This action plan details the activates for the fiscal years 2011-2013 within the broad framework of the strategic plan. For an auspicious start the first action plan has been prepared on a two year basis but for each of the remaining three years, there will be an updated one on annual basis. This approach to achieving the goals of the strategic plan seems practical for the reason that activities that have been completed will have to be removed, activities that are in progress will have been reviewed and may need to be revised, and new activities may need to be added in response to completed actions and as resources are feed.
Each activity or project that is included within the action will have its own implementation plan which will contain more detail and a timetable organized in months rather than years. Action Plan of 2011-2013 Strategic Goal 1: Build on the existing strong trust and independence of the Election Commission. Strategic Goal 2: Maintain an authentic electoral roll. Strategic Goal 3: Conduct free and fair elections. Strategic Goal 4: Strengthen professional capacity to perform all assigned tasks well. Strategic Goal 5: Support the democratic culture.
Strategic Goal: 1 Build on the existing strong trust and independence of the Election Commission. 1. Procedures for selection and appointment of election commissioners: The commission processes the passage of a law that sets out the methods and terms and conditions of appointment of the commissioners. Measure of success the law is passed. 2. Code of conduct implemented: Administration wing creates a code of conduct which sets out the principles of work for the election commission. Measure of success the code has been created. 3. Code of conduct implemented:
The electoral training institute includes the code of conduct in training curriculum of all employees and those who are involved in the conduct of the election. Measure of success all who works for the election commission is aware of the code of conduct. 4. Own headquarters premises: The CSSED project stars the construction of BEC’s own headquarters premises by 2011-12 and completes civil construction by 2014. Measure of success the BEC has a fully functional headquarters premises. 5. Financial independence: Legal affairs wing and administration wing write a report on possible methods of ensuring further financial independence.
Measure of success the report has been presented to the commission. 6. Commission plan created: PR branch creates a communication plan relating to independence. Measure of success the plan is approved by the commission. 7. Communication plan implemented: PR branch implements the communication plan relating to independence. Measure of success the plan is followed. 8. Briefing file and induction: The secretary co-ordinates the preparation of briefing material for the new commission. Measure of success the briefing exists. 9. Handover notes: The commission writes hand over notes for the new commission.
Measure of success the notes exist. Strategic Goal: 2 Maintain an authentic electoral roll 1. AFIS (Automated Fingerprint Identification System) Check: National Identify registration wing runs a check to ensure that no person has been registered more than once. Measure of success no person has been registered more than once. 2. Update: Election wing conduct a house to house update which will cover new inclusions to the electoral roll, deletions and migrations. Measure of success electoral roll is updated as per law. 3. Evaluation of accuracy of roll:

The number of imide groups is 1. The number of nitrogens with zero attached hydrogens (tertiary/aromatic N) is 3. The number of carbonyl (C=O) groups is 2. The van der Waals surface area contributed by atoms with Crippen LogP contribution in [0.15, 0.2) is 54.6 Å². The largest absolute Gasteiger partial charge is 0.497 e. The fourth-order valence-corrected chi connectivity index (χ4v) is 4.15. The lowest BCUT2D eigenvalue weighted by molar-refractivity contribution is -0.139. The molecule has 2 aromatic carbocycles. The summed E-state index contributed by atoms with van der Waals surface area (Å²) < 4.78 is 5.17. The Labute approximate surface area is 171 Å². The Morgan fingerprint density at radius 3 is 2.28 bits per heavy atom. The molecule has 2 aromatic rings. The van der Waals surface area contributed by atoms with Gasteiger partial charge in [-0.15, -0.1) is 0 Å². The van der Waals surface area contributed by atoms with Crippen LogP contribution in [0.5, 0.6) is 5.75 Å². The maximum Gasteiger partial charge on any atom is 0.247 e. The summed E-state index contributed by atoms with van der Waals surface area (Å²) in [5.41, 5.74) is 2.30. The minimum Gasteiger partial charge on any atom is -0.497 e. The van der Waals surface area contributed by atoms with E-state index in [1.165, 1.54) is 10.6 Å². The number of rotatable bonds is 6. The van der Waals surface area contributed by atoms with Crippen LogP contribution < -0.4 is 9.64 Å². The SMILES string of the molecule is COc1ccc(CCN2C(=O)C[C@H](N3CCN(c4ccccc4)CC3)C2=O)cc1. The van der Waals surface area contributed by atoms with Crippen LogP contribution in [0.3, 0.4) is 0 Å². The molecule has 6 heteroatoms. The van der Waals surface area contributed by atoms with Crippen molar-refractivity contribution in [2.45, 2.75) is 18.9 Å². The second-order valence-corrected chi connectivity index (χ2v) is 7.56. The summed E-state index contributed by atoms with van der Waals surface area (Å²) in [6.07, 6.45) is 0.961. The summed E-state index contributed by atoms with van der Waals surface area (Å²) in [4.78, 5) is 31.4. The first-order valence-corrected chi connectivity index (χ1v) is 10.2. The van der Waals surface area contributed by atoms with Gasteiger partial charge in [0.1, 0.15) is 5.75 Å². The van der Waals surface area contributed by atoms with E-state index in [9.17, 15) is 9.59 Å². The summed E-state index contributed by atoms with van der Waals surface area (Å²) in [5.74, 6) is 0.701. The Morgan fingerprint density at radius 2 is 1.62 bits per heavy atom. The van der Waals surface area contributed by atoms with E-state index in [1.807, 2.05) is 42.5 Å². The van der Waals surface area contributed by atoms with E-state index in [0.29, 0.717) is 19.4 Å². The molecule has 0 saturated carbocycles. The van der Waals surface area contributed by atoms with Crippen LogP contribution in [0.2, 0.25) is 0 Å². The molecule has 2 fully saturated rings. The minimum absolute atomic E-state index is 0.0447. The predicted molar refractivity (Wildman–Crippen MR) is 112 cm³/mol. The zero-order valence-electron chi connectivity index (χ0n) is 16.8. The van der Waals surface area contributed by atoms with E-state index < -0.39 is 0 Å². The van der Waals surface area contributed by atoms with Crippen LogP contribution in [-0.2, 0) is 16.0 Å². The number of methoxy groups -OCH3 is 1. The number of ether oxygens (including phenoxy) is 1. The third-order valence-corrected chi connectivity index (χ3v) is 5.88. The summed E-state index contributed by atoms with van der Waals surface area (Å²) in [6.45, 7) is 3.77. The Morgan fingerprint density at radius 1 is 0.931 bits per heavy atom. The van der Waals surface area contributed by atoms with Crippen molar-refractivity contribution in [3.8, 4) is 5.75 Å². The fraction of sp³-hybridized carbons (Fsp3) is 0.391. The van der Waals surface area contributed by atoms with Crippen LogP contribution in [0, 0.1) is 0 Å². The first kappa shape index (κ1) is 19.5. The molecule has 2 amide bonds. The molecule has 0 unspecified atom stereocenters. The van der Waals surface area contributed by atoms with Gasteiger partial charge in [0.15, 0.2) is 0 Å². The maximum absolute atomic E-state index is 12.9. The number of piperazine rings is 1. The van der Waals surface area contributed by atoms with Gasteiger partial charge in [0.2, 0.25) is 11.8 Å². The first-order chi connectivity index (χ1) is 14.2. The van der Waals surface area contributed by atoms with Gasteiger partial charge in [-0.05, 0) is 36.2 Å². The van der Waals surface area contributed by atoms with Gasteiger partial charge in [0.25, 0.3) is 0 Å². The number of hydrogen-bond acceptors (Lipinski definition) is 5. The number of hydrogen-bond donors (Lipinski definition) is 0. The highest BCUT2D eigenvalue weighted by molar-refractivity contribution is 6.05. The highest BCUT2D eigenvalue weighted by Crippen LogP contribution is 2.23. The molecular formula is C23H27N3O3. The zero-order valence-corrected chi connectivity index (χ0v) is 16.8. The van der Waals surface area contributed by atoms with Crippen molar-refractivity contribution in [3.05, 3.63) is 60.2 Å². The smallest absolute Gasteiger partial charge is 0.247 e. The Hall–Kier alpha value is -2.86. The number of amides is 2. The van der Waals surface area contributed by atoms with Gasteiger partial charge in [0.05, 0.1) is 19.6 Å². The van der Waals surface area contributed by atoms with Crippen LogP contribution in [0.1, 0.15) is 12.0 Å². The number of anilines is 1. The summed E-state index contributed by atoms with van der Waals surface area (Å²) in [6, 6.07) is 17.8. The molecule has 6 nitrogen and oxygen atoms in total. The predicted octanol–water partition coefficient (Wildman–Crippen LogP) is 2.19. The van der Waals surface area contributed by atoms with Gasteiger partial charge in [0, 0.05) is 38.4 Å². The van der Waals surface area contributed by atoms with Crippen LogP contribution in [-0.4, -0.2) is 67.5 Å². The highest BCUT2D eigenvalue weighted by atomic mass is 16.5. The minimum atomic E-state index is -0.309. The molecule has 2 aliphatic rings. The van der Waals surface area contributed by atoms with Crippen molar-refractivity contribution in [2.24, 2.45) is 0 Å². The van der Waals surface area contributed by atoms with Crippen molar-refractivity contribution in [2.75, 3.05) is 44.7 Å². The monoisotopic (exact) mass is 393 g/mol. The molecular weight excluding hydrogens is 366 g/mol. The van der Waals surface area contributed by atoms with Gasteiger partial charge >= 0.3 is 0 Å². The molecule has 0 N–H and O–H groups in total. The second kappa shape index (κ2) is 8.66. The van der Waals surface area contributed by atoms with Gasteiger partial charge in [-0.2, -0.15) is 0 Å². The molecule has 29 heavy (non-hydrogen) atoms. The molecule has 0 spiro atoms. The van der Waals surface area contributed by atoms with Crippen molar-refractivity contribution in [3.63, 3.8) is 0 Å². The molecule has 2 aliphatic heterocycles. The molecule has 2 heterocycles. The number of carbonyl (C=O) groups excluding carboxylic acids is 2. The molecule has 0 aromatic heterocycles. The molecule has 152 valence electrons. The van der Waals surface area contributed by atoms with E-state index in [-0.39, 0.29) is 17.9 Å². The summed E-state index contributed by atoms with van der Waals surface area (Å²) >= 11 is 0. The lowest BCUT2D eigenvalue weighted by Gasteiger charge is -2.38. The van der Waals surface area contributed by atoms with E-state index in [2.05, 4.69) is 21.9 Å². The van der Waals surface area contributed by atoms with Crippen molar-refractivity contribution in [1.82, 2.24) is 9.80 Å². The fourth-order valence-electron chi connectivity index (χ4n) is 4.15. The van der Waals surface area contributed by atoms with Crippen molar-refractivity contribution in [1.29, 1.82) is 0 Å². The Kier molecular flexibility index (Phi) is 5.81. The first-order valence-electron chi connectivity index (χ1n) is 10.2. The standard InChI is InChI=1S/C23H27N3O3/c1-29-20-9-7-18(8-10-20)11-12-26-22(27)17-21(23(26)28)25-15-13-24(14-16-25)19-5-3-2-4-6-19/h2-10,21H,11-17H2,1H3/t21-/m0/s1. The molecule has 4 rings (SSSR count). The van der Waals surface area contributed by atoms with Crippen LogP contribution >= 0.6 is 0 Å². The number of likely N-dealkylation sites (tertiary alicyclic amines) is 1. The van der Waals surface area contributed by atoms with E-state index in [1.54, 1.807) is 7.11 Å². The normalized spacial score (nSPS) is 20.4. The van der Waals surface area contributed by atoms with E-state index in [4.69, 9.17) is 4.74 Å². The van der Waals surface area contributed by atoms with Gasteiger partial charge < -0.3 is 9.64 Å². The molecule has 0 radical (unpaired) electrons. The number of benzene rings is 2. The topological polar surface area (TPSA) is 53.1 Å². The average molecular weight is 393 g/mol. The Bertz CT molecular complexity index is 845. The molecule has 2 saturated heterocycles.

Election wing contracts an external organization to evaluate, using sampling, the accuracy of the electoral roll. Measure of success the report is received and shows 99. 9% accuracy. 4. Public awareness of house to house update: PR branch conducts a public awareness programmed relating to the update process. Measure of success programmed is implemented. 5. Establishment of functioning upazilla server stations: CSSED project constructs and election wing oversees the full functioning of server stations in each Upazilla/Thana including equipment and manpower. Measure of success all Upazilla/Thana server stations are functioning.
6. Virtual private network: National identity registration wing establishes a virtual private network (VPN) between the central data central and field level server stations. 7. Procurement of equipment: National identity registration wing procures equipment for the central data centre to extend the facility for individuals to check their electoral roll information easily. 8. Dedicated electoral services website: National identity registration wing launches and maintains a website that allows individuals to access a range of services related to the electoral roll database. 9.
Training of personal in electoral database management: National identity registration wing and electoral training institute conduct training workshops on database management for personal working in the central data centre and field level server stations. 10. Standard operating procedures: Election wing implement the finalized standard operating procedures (SOP) for voter registration and electoral roll database management. 11. Establishment of a central data centre with disaster recovery: